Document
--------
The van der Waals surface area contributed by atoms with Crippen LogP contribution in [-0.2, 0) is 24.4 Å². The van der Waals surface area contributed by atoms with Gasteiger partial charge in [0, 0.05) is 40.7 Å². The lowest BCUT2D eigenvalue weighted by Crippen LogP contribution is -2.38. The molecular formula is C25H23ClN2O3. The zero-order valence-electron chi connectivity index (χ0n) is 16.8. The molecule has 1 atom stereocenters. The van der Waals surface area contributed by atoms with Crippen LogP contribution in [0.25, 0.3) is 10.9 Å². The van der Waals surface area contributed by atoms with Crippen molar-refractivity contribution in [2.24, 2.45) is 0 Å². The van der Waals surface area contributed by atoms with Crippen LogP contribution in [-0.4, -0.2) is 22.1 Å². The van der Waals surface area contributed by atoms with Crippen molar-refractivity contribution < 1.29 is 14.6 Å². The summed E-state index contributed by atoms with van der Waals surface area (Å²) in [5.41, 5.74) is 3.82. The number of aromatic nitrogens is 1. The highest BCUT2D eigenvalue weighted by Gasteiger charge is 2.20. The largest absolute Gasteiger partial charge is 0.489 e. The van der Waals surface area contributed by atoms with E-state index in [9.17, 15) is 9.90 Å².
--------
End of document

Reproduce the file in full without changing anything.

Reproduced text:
The van der Waals surface area contributed by atoms with Crippen LogP contribution in [-0.2, 0) is 24.4 Å². The van der Waals surface area contributed by atoms with Gasteiger partial charge in [0, 0.05) is 40.7 Å². The lowest BCUT2D eigenvalue weighted by Crippen LogP contribution is -2.38. The molecular formula is C25H23ClN2O3. The zero-order valence-electron chi connectivity index (χ0n) is 16.8. The molecule has 1 atom stereocenters. The van der Waals surface area contributed by atoms with Crippen LogP contribution in [0.25, 0.3) is 10.9 Å². The van der Waals surface area contributed by atoms with Crippen molar-refractivity contribution in [2.24, 2.45) is 0 Å². The van der Waals surface area contributed by atoms with Crippen LogP contribution in [-0.4, -0.2) is 22.1 Å². The van der Waals surface area contributed by atoms with Crippen molar-refractivity contribution < 1.29 is 14.6 Å². The summed E-state index contributed by atoms with van der Waals surface area (Å²) in [5.41, 5.74) is 3.82. The number of aromatic nitrogens is 1. The highest BCUT2D eigenvalue weighted by Gasteiger charge is 2.20. The largest absolute Gasteiger partial charge is 0.489 e. The van der Waals surface area contributed by atoms with E-state index in [9.17, 15) is 9.90 Å².